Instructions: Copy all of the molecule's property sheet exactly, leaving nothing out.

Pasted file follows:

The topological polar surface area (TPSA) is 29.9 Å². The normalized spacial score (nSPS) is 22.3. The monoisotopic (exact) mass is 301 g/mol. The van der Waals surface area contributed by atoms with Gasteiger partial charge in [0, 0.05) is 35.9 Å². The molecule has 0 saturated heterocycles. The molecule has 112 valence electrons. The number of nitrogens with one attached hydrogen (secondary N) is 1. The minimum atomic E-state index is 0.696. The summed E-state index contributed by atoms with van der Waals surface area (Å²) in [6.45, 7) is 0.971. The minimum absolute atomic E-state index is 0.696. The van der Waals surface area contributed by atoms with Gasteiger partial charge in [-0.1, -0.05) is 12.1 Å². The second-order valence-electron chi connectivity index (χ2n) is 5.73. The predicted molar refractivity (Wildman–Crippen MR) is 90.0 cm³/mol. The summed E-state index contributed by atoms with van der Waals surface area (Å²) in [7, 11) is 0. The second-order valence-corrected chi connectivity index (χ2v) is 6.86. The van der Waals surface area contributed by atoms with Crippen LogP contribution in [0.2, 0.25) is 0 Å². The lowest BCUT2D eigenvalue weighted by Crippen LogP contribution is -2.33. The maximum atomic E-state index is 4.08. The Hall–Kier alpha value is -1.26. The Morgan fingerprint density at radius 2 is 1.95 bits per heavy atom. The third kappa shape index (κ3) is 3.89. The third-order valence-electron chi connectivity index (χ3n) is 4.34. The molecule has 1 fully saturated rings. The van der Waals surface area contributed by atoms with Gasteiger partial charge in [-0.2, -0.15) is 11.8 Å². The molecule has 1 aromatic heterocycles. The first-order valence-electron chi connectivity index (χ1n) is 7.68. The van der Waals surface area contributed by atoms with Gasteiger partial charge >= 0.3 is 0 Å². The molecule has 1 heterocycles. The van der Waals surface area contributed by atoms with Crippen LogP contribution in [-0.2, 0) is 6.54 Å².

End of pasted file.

The topological polar surface area (TPSA) is 29.9 Å². The normalized spacial score (nSPS) is 22.3. The monoisotopic (exact) mass is 301 g/mol. The van der Waals surface area contributed by atoms with Gasteiger partial charge in [0, 0.05) is 35.9 Å². The molecule has 0 saturated heterocycles. The molecule has 112 valence electrons. The number of nitrogens with one attached hydrogen (secondary N) is 1. The minimum atomic E-state index is 0.696. The summed E-state index contributed by atoms with van der Waals surface area (Å²) in [6.45, 7) is 0.971. The minimum absolute atomic E-state index is 0.696. The van der Waals surface area contributed by atoms with Gasteiger partial charge in [-0.1, -0.05) is 12.1 Å². The second-order valence-electron chi connectivity index (χ2n) is 5.73. The predicted molar refractivity (Wildman–Crippen MR) is 90.0 cm³/mol. The summed E-state index contributed by atoms with van der Waals surface area (Å²) in [7, 11) is 0. The second-order valence-corrected chi connectivity index (χ2v) is 6.86. The van der Waals surface area contributed by atoms with Crippen LogP contribution in [0.2, 0.25) is 0 Å². The lowest BCUT2D eigenvalue weighted by Crippen LogP contribution is -2.33. The maximum atomic E-state index is 4.08. The Hall–Kier alpha value is -1.26. The Morgan fingerprint density at radius 2 is 1.95 bits per heavy atom. The third kappa shape index (κ3) is 3.89. The third-order valence-electron chi connectivity index (χ3n) is 4.34. The molecule has 1 fully saturated rings. The van der Waals surface area contributed by atoms with Gasteiger partial charge in [-0.2, -0.15) is 11.8 Å². The molecule has 1 aromatic heterocycles. The first-order valence-electron chi connectivity index (χ1n) is 7.68. The van der Waals surface area contributed by atoms with Gasteiger partial charge >= 0.3 is 0 Å². The molecule has 1 heterocycles. The van der Waals surface area contributed by atoms with Crippen LogP contribution in [-0.2, 0) is 6.54 Å².